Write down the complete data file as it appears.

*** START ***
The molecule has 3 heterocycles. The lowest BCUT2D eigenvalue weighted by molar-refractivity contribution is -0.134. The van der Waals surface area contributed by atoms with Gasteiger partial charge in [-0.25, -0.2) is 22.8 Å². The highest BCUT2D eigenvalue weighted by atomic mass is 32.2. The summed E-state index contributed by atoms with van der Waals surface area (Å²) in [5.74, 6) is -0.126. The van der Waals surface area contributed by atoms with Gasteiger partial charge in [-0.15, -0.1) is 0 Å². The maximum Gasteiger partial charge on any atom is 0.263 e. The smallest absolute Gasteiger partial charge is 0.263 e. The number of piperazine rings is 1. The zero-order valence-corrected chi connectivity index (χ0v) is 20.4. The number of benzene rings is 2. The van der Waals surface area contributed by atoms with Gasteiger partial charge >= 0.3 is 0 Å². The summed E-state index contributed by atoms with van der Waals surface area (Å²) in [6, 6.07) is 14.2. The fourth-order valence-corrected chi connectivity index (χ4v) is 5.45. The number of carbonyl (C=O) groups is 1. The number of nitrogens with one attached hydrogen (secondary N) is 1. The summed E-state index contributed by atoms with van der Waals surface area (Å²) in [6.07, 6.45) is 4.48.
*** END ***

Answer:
The molecule has 3 heterocycles. The lowest BCUT2D eigenvalue weighted by molar-refractivity contribution is -0.134. The van der Waals surface area contributed by atoms with Gasteiger partial charge in [-0.25, -0.2) is 22.8 Å². The highest BCUT2D eigenvalue weighted by atomic mass is 32.2. The summed E-state index contributed by atoms with van der Waals surface area (Å²) in [5.74, 6) is -0.126. The van der Waals surface area contributed by atoms with Gasteiger partial charge in [-0.15, -0.1) is 0 Å². The maximum Gasteiger partial charge on any atom is 0.263 e. The smallest absolute Gasteiger partial charge is 0.263 e. The number of piperazine rings is 1. The zero-order valence-corrected chi connectivity index (χ0v) is 20.4. The number of benzene rings is 2. The van der Waals surface area contributed by atoms with Gasteiger partial charge >= 0.3 is 0 Å². The summed E-state index contributed by atoms with van der Waals surface area (Å²) in [6, 6.07) is 14.2. The fourth-order valence-corrected chi connectivity index (χ4v) is 5.45. The number of carbonyl (C=O) groups is 1. The number of nitrogens with one attached hydrogen (secondary N) is 1. The summed E-state index contributed by atoms with van der Waals surface area (Å²) in [6.07, 6.45) is 4.48.